Cherie Blair immortalised in quote collection

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The Independent Online

It was a heartfelt cry from a busy working mother who found herself at the centre of a political scandal. Now Cherie Blair has entered the Oxford Dictionary of Quotations for the first time because of her tearful apology after she bought two Bristol flats with the help of the convicted fraudster Peter Foster.

It was a heartfelt cry from a busy working mother who found herself at the centre of a political scandal. Now Cherie Blair has entered the Oxford Dictionary of Quotations for the first time because of her tearful apology after she bought two Bristol flats with the help of the convicted fraudster Peter Foster.

An extract from the dramatic 10-minute statement given by the Prime Minister's wife in December 2002 is one of about 1,000 new entries to the sixth edition of the 63-year-old reference book, published today.

"I am not Superwoman. The reality of my daily life is that I'm juggling a lot of balls in the air ... and sometimes some of the balls get dropped," confessed Mrs Blair to applause, after she was forced to admit that she had dealings with Foster in the face of Downing Street denials.

New Labour is well represented in the new edition with entries from the newly appointed European Union trade commissioner Peter Mandelson - "I'm a fighter and not a quitter" - David Blunkett on asylum-seekers and Gordon Brown on the birth of his son John: "I'm a father; that's what matters most. Nothing matters more."

The war in Iraq is another important influence. George Bush appears in the dictionary for the first time coining the phrase the "axis of evil", as does Lt Col Tim Collins's address to his troops in March 2003: "If you are ferocious in battle, be magnanimous in victory."

New entrants from the world of showbusiness, literature and sport include Anne Robinson - "You are the weakest link ... goodbye" - J K Rowling on poverty and childbirth and Jonny Wilkinson on his winning drop goal in the 2003 Rugby World Cup final: "It was probably the easiest attempt I had all day."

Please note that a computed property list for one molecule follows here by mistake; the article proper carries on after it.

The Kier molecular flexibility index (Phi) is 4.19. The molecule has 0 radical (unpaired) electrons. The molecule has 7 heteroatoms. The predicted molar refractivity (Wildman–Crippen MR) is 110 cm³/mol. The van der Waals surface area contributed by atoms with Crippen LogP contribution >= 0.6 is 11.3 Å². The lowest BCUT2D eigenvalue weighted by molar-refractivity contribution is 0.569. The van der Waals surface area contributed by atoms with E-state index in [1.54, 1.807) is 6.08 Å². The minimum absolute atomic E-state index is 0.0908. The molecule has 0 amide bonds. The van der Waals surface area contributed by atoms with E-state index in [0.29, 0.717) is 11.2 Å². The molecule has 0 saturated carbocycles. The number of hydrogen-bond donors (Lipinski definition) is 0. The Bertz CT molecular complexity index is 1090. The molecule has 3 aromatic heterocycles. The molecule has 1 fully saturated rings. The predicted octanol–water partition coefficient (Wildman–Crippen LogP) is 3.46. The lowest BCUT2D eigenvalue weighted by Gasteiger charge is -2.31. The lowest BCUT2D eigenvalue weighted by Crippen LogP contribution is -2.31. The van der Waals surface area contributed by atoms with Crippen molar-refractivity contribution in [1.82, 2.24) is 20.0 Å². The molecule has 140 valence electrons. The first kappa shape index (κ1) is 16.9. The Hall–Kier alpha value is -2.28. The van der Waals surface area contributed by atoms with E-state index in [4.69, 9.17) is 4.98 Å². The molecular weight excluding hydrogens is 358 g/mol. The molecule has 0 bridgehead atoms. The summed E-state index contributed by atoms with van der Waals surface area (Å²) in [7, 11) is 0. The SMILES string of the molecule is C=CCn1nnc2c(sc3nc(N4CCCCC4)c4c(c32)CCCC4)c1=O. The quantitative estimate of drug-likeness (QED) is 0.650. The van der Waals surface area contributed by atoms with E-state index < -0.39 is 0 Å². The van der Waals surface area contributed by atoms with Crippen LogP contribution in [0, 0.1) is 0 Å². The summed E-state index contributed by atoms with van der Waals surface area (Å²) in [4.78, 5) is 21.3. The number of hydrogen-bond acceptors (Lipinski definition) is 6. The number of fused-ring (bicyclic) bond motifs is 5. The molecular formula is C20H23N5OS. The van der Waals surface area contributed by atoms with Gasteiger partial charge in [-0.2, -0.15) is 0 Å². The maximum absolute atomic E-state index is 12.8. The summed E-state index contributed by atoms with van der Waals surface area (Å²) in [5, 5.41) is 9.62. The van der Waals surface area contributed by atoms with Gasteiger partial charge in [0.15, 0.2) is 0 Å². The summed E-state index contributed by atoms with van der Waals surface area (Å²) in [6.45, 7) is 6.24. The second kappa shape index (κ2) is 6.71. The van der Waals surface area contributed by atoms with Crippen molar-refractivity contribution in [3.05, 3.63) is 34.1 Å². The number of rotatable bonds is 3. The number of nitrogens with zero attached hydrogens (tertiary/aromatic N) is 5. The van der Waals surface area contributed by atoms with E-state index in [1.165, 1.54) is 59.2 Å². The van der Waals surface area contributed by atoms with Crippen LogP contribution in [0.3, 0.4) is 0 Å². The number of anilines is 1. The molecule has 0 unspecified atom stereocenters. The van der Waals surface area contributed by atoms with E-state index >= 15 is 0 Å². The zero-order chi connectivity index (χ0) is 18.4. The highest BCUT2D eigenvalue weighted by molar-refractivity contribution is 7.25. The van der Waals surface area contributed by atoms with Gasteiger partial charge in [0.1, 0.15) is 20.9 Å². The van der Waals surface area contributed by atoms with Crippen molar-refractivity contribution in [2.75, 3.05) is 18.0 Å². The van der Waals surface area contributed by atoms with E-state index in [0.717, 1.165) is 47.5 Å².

Elizabeth Knowles, the dictionary's editor, said: "In 1941, quotations came from printed sources. In the past 10 to 15 years, we have had an explosion in communication, and the internet has ensured that words then get around the globe.

"What is so interesting to see is how current events bring to the fore quotations from centuries ago," she added.

One bygone quotation to make its first entry comes from John Quincy Adams, the sixth president of the US, who died in 1848, but whose words, America "goes not abroad in search of monsters to destroy" have particular resonance today.

OPEN QUOTES: SOME OF THE NEW ENTRIES

Cherie Blair 1954-

I am not Superwoman. The reality of my daily life is that I'm juggling a lot of balls in the air ... and sometimes some of the balls get dropped.

December 2002

Jonny Wilkinson 1979-

It was probably the easiest attempt I had all day.

On his winning drop goal in the Rugby World Cup final in Sydney, 22 November 2003

J K Rowling 1965-

Poverty is a lot like childbirth - you know it is going to hurt before it happens, but you'll never know how much until you experience it.

May 2002

Andrew Gilligan 1968-

I have spoken to a British official who was involved in the preparation of the dossier. He said: 'It was transformed in the week before it was published, to make it sexier.'

'Today', 29 May 2003

Rowan Williams 1950-

We have to learn to be human alongside all sorts of others, the ones whose company we don't greatly like.

March 2003

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